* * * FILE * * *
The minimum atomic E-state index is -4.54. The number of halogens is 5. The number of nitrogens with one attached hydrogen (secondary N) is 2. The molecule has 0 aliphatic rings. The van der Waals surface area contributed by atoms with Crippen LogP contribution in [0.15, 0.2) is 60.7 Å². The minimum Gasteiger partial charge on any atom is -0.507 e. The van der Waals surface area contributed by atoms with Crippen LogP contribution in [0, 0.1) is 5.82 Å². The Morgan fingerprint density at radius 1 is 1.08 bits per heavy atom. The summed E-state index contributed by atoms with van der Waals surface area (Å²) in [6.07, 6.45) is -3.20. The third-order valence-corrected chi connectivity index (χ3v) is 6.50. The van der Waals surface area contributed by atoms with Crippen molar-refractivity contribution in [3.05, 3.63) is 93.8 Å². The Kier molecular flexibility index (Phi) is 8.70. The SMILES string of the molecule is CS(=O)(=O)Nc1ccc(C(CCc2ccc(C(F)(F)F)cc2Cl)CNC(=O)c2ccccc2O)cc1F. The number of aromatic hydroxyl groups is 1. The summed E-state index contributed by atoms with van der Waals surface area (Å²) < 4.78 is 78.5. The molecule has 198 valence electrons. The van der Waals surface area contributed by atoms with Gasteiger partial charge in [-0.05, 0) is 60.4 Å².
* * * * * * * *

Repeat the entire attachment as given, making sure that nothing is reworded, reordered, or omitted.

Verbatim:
The minimum atomic E-state index is -4.54. The number of halogens is 5. The number of nitrogens with one attached hydrogen (secondary N) is 2. The molecule has 0 aliphatic rings. The van der Waals surface area contributed by atoms with Crippen LogP contribution in [0.15, 0.2) is 60.7 Å². The minimum Gasteiger partial charge on any atom is -0.507 e. The van der Waals surface area contributed by atoms with Crippen LogP contribution in [0, 0.1) is 5.82 Å². The Morgan fingerprint density at radius 1 is 1.08 bits per heavy atom. The summed E-state index contributed by atoms with van der Waals surface area (Å²) in [6.07, 6.45) is -3.20. The third-order valence-corrected chi connectivity index (χ3v) is 6.50. The van der Waals surface area contributed by atoms with Crippen molar-refractivity contribution in [3.05, 3.63) is 93.8 Å². The Kier molecular flexibility index (Phi) is 8.70. The SMILES string of the molecule is CS(=O)(=O)Nc1ccc(C(CCc2ccc(C(F)(F)F)cc2Cl)CNC(=O)c2ccccc2O)cc1F. The number of aromatic hydroxyl groups is 1. The summed E-state index contributed by atoms with van der Waals surface area (Å²) < 4.78 is 78.5. The molecule has 198 valence electrons. The van der Waals surface area contributed by atoms with Gasteiger partial charge in [-0.05, 0) is 60.4 Å².